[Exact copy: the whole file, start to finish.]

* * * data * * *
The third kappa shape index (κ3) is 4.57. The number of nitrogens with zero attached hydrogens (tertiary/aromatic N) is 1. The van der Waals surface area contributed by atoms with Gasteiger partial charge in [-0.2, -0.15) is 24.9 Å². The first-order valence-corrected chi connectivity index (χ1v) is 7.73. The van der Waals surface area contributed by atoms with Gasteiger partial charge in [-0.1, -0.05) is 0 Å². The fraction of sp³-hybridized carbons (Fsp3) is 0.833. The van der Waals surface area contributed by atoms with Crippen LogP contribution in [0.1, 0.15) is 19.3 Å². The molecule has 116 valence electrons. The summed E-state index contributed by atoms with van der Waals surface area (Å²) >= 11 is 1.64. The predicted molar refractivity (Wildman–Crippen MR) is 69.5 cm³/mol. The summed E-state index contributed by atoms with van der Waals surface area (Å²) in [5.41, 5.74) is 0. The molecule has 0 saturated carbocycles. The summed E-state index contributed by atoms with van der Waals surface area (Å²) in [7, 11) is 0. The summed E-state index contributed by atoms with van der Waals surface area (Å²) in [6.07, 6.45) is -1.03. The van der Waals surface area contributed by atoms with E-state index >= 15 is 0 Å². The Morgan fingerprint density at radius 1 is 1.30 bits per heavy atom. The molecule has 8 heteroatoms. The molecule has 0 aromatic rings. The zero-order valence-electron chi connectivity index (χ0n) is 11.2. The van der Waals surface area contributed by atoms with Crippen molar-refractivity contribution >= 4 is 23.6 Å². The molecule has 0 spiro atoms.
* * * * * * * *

The third kappa shape index (κ3) is 4.57. The number of nitrogens with zero attached hydrogens (tertiary/aromatic N) is 1. The van der Waals surface area contributed by atoms with Gasteiger partial charge in [-0.2, -0.15) is 24.9 Å². The first-order valence-corrected chi connectivity index (χ1v) is 7.73. The van der Waals surface area contributed by atoms with Gasteiger partial charge in [-0.1, -0.05) is 0 Å². The fraction of sp³-hybridized carbons (Fsp3) is 0.833. The van der Waals surface area contributed by atoms with Crippen LogP contribution in [0.1, 0.15) is 19.3 Å². The molecule has 116 valence electrons. The summed E-state index contributed by atoms with van der Waals surface area (Å²) >= 11 is 1.64. The predicted molar refractivity (Wildman–Crippen MR) is 69.5 cm³/mol. The summed E-state index contributed by atoms with van der Waals surface area (Å²) in [5.41, 5.74) is 0. The molecule has 0 saturated carbocycles. The summed E-state index contributed by atoms with van der Waals surface area (Å²) in [7, 11) is 0. The summed E-state index contributed by atoms with van der Waals surface area (Å²) in [6.07, 6.45) is -1.03. The van der Waals surface area contributed by atoms with E-state index >= 15 is 0 Å². The Morgan fingerprint density at radius 1 is 1.30 bits per heavy atom. The molecule has 8 heteroatoms. The molecule has 0 aromatic rings. The zero-order valence-electron chi connectivity index (χ0n) is 11.2. The van der Waals surface area contributed by atoms with Crippen molar-refractivity contribution >= 4 is 23.6 Å². The molecule has 0 spiro atoms.